It's not too much to ask. Use empirical methods to refine definitions of the three terms I highlighted. You might even learn something about why  Operationalism can be such a powerful tool. Caveat, as a psychologist I warn against using Skinner's approach to Bridgman's philosophy. Simply put Skinner was a fool.
Cool. I always like to think that I can provide an operational definition for any term I use. So, you've chosen three specific terms from the Humanist web site, and would like to see how they are operationally defined. Here goes:

Ethical Lives are simply lives that are consistent with a specific set of rules. You empirically compare specific acts within that life against the set of ethical rules that are assumed to apply to that individual. Acts consistent with the rules are ethical. Acts inconsistent with the rule are unethical. You make a list, check it twice, to see who has been naughty or nice. (Or so Santa says).

Personal Fulfillment refers to a person's goals for their lives and whether or not they have been achieved or at least behavior exhibited which is consistent with achieving them.

Aspire to the Greater Good refers to their motivation to achieve the best good and the least harm for everyone. You can empirically measure the strength of that motivation by observing behaviors that either contribute to or impede achieving that goal.

Questions? Comments?

But again, this seems to be more in line with the Morals & Principles category rather than in this thread on Compatibilism.

Assumed is not operational anything, nor a person's, the best, impede, or achieving. The whole idea is to use operations that are material and can be arrived at via empirical manipulation of those operations.

Science has overcome most of the 'objections in the article by use of replicable standards. The standard meter for instance being a material representation of length.

Back to school for you.

The relation of operational definitions to theory.

https://sciencetheory.net/operationalism-operationism/

An example from the reference

The importance of careful operationalization can perhaps be more clearly seen in the development of General Relativity. Einstein discovered that there were two operational definitions of “mass” being used by scientists: inertial, defined by applying a force and observing the acceleration, from Newton’s Second Law of Motion; and gravitational, defined by putting the object on a scale or balance. Previously, no one had paid any attention to the different operations used because they always produced the same results,[8] but the key insight of Einstein was to posit the Principle of Equivalence that the two operations would always produce the same result because they were equivalent at a deep level, and work out the implications of that assumption, which is the General Theory of Relativity. Thus, a breakthrough in science was achieved by disregarding different operational definitions of scientific measurements and realizing that they both described a single theoretical concept. Einstein’s disagreement with the operationalist approach was criticized by Bridgman[9] as follows: “Einstein did not carry over into his general relativity theory the lessons and insights he himself has taught us in his special theory.” (p. 335).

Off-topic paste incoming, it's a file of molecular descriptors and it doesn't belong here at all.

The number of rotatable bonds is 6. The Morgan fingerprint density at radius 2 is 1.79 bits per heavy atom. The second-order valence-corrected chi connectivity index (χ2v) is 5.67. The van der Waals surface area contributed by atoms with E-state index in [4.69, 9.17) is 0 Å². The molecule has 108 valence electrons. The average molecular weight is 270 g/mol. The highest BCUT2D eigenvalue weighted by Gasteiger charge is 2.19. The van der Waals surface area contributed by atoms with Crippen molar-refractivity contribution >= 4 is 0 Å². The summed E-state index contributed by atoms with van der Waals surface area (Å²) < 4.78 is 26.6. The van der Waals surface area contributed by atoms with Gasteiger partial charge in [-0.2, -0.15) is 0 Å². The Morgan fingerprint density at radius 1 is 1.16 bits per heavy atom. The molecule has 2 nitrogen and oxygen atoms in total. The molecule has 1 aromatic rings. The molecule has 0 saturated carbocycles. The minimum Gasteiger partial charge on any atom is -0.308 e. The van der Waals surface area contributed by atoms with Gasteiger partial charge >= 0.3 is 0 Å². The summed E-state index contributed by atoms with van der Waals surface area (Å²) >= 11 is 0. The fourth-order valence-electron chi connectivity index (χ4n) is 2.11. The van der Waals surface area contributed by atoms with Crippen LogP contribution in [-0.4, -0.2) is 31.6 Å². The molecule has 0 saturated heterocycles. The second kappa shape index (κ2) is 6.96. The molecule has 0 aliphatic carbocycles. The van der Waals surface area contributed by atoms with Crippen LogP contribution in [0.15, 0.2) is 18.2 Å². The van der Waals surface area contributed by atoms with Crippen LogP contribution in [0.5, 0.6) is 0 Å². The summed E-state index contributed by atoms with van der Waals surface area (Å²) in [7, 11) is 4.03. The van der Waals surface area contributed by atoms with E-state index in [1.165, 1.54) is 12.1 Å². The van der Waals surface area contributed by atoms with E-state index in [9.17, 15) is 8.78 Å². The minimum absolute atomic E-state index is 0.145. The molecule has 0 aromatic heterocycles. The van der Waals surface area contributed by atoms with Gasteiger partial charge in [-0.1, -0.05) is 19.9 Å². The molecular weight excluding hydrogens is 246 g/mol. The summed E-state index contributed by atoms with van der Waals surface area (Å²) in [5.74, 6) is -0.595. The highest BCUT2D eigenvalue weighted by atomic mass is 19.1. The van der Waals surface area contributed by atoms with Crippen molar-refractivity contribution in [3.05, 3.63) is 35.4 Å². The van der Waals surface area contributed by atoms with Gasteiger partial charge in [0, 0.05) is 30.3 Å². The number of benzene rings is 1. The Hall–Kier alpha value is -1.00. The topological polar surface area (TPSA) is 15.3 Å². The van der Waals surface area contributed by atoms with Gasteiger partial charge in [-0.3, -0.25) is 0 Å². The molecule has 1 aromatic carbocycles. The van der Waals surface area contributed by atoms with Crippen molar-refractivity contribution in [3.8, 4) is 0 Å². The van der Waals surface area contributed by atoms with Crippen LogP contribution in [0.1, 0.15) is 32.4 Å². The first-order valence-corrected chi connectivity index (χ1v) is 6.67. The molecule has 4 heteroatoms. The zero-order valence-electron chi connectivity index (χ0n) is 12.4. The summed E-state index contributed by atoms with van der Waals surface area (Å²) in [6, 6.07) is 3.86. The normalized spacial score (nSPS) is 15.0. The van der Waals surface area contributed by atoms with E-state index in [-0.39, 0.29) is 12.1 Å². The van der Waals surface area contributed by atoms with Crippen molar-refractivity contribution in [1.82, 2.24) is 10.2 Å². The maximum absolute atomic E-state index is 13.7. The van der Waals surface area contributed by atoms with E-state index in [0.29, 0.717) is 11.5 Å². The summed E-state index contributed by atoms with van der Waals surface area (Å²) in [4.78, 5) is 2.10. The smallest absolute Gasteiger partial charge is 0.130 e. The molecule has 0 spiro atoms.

Obviously physical theory becomes important since it are based on traceable material operations in combination into a system of operation describing whatever is being discussed. If you look at the garbage you posted you won't find such underpinnings even qualitatively. I warned you about Skinner. You have along slog before you.

When you figure out how psycho-acousticians get from hearing to sound threshold you'll begin to get an idea of the difficulties one has to deal in going from mind to material theory. A bit of language gymnastics doesn't cut it. We're only at the level of being able to relate oxygen uptake to mental work combined with a lot of handwaving. We have to get past the handwaving to even consider treating mental behavior as science. If we don't we are stuck with Barlow's face detector in cats. BTW Freud and friends have been in the dust bin since the nineteen teens, yet AMA associate APA is still working on 'standards' based on their garbage.

And this is not morals and principles except to the extent to which principles apply to consideration of Compatibilism via a vis Determinism. You bring a slingshot to a nuclear war.
 
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... Compatibilism as you know is related to determinism. If determinism is false, where does compatibilism stand?

Compatibilism is not "related" to determinism Compatibilism demonstrates how determinism and free will are compatible within a single world view.

Incompatibilists point out why determinism does not support freedom of will regardless.

Unfortunately, to do that the incompatibilists must use a special definition of "free will", as "freedom from causal necessity" (freedom from prior causes), which is an irrational notion. It is irrational because reliable causation is required to actually do things. One cannot carry out any intent (will) without the ability to reliably cause some effect. So, freedom, the "ability to do what we want", requires a world of reliable causation. And reliable causation logically implies "causal necessity".